Who Decides When Your Social Security Check Increases?

Social Security check
President Franklin D. Roosevelt signed the Social Security Act on Aug. 14, 1935, and the first Social Security taxes were collected in January 1937. The first Social Security payments were made that same month and regular ongoing monthly benefits began in January 1940. William Thomas Cain/Getty Images

Everyone in the United States who receives a Social Security check will get more money in 2019. The 2.8 percent bump is the result of a cost-of-living adjustment (COLA) prompted by rising inflation rates.

The 2.8 percent increase, which amounts to about $39 per month for the average retired worker, is the largest in seven years, according to the Social Security Administration. It will affect about 70 million Social Security recipients, who range from retirees to disabled workers, and surviving spouses and children. The increase is notable because it follows years of low inflation, and therefore, little adjustment to Social Security payments.


As this increase is set to take place, many people are wondering who — or what entity — makes the decision. Despite some reports that the U.S. president is solely responsible for Social Security increases, sitting presidents don't make the call. Ever since a legislative vote in 1975, Social Security increases occur automatically and are carried out by the Social Security Administration. Prior to 1975, each Social Security increase required an act of Congress.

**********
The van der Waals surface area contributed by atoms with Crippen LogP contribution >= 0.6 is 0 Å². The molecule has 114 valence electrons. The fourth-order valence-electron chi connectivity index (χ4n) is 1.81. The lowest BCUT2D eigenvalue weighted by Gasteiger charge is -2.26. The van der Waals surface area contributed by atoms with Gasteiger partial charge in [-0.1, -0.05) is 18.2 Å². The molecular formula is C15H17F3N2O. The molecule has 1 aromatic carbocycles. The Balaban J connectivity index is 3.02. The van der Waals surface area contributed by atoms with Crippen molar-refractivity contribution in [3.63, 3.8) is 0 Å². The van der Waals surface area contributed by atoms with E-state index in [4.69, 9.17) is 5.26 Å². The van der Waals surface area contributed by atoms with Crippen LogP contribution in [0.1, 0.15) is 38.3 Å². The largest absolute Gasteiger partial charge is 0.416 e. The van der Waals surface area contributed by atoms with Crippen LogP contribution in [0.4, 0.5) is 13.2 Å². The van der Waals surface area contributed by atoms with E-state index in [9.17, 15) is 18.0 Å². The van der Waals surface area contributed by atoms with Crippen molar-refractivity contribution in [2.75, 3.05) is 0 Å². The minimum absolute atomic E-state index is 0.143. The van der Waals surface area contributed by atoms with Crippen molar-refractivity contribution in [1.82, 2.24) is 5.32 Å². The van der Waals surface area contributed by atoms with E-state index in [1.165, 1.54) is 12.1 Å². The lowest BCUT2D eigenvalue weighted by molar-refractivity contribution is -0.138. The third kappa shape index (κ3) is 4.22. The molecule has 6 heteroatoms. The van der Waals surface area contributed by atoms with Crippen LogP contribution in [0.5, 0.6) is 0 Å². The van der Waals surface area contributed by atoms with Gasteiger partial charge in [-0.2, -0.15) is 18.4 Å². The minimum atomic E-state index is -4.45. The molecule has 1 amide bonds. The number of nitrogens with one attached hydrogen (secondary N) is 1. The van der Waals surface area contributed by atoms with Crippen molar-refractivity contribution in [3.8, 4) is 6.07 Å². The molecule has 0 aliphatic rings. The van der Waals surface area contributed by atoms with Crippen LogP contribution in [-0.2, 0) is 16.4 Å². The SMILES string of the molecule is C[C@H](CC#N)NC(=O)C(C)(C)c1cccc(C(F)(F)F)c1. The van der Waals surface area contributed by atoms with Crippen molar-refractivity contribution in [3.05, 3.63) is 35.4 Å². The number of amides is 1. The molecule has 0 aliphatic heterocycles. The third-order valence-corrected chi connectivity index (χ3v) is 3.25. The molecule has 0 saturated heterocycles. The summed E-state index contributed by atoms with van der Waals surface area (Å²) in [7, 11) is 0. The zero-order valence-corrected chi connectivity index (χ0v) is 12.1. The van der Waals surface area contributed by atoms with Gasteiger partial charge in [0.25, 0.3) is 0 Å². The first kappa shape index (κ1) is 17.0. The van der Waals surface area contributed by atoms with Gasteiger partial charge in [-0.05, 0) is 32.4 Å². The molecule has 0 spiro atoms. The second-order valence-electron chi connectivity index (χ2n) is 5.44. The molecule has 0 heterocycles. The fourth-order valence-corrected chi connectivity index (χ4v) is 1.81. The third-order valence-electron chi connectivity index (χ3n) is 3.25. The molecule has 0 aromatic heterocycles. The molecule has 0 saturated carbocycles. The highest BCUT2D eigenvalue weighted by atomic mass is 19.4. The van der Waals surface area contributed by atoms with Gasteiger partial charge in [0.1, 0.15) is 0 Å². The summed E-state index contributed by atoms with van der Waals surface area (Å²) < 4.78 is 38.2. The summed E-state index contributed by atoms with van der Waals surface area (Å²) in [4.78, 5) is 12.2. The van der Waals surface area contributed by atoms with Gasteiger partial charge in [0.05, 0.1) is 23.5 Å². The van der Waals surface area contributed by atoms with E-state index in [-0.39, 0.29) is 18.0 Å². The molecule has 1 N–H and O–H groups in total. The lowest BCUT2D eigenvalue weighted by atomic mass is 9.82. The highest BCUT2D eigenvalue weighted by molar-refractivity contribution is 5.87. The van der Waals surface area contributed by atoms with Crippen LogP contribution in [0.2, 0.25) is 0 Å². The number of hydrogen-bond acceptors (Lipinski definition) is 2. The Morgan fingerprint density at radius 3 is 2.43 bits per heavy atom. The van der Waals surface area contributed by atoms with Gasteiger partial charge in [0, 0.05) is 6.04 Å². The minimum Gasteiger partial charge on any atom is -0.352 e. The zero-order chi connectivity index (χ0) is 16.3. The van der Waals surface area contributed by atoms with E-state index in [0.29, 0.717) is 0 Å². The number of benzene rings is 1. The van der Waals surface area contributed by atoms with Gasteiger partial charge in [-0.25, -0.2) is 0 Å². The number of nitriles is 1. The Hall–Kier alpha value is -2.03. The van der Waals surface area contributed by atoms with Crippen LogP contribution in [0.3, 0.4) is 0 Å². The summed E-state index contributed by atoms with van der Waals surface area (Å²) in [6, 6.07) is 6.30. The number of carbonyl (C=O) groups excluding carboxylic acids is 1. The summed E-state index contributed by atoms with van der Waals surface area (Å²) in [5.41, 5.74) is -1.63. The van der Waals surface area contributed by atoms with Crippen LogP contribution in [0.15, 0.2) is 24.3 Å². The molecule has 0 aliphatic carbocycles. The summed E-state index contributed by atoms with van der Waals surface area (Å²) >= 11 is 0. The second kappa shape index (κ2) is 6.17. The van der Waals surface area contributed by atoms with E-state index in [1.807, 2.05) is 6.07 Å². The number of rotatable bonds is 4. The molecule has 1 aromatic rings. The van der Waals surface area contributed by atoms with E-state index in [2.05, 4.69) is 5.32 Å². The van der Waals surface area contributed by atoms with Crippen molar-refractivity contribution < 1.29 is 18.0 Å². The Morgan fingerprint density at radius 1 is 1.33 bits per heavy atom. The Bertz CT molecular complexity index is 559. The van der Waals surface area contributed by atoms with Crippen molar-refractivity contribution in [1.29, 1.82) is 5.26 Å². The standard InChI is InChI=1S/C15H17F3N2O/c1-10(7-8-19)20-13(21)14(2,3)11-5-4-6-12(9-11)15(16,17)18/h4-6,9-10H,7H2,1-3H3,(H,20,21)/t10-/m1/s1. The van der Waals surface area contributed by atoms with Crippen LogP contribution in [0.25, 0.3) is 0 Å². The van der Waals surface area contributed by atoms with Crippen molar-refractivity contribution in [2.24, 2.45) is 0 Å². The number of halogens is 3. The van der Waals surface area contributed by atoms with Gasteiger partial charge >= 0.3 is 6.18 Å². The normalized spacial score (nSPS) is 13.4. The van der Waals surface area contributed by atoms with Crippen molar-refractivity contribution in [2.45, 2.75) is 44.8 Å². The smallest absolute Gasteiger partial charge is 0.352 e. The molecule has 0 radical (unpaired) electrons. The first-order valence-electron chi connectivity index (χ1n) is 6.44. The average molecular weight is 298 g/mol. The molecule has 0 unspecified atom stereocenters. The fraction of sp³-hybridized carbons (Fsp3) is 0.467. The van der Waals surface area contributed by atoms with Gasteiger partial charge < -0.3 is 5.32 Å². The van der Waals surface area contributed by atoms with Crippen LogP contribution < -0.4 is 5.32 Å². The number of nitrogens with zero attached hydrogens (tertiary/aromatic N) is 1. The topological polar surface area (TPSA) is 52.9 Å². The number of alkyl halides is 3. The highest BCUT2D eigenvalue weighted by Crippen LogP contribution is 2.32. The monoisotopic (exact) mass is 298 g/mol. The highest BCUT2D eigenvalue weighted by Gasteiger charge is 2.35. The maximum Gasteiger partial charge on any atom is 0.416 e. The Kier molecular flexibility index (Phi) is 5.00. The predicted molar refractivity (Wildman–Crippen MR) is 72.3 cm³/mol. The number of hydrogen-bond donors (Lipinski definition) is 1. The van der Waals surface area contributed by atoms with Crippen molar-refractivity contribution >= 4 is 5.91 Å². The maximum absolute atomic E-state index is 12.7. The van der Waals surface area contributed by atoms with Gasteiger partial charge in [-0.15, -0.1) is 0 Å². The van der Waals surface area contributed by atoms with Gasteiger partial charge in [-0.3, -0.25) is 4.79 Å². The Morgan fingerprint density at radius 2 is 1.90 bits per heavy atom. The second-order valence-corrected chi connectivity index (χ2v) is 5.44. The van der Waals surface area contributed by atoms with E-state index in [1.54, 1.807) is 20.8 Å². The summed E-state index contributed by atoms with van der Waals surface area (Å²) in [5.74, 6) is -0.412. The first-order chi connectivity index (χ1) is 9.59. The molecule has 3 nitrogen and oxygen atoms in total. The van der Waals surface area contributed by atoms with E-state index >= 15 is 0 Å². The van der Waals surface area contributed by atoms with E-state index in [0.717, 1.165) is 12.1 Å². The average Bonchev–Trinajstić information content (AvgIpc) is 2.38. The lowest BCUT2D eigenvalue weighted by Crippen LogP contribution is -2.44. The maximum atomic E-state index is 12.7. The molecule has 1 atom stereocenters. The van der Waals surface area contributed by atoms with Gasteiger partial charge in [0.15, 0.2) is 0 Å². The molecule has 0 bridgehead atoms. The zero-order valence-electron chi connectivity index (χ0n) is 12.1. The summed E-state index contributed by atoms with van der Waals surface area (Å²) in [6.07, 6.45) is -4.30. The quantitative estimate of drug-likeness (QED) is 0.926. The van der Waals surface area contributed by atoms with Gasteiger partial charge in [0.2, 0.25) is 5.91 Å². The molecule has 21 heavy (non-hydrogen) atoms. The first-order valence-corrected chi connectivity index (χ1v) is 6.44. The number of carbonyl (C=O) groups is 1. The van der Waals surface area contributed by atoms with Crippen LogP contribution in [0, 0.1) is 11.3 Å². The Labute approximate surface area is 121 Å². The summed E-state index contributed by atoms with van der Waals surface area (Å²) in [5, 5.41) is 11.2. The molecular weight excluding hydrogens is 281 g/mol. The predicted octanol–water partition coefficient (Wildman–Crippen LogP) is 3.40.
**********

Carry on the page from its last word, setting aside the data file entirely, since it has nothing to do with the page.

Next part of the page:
The automatic Social Security increases are determined by a percentage increase in the Consumer Price Index for Urban Wage Earners and Clerical Workers, which is calculated monthly by the Bureau of Labor Statistics. However, if the price index sees a decline, Social Security payments don't decrease, but remain static.

Although the increase is good news for recipients, there are reports that it is not enough to truly keep pace with cost of living expenses. A June 2018 study by the Senior Citizens League finds that in 2017 alone, Social Security recipients fell 4 percent behind the rise in their actual cost of living.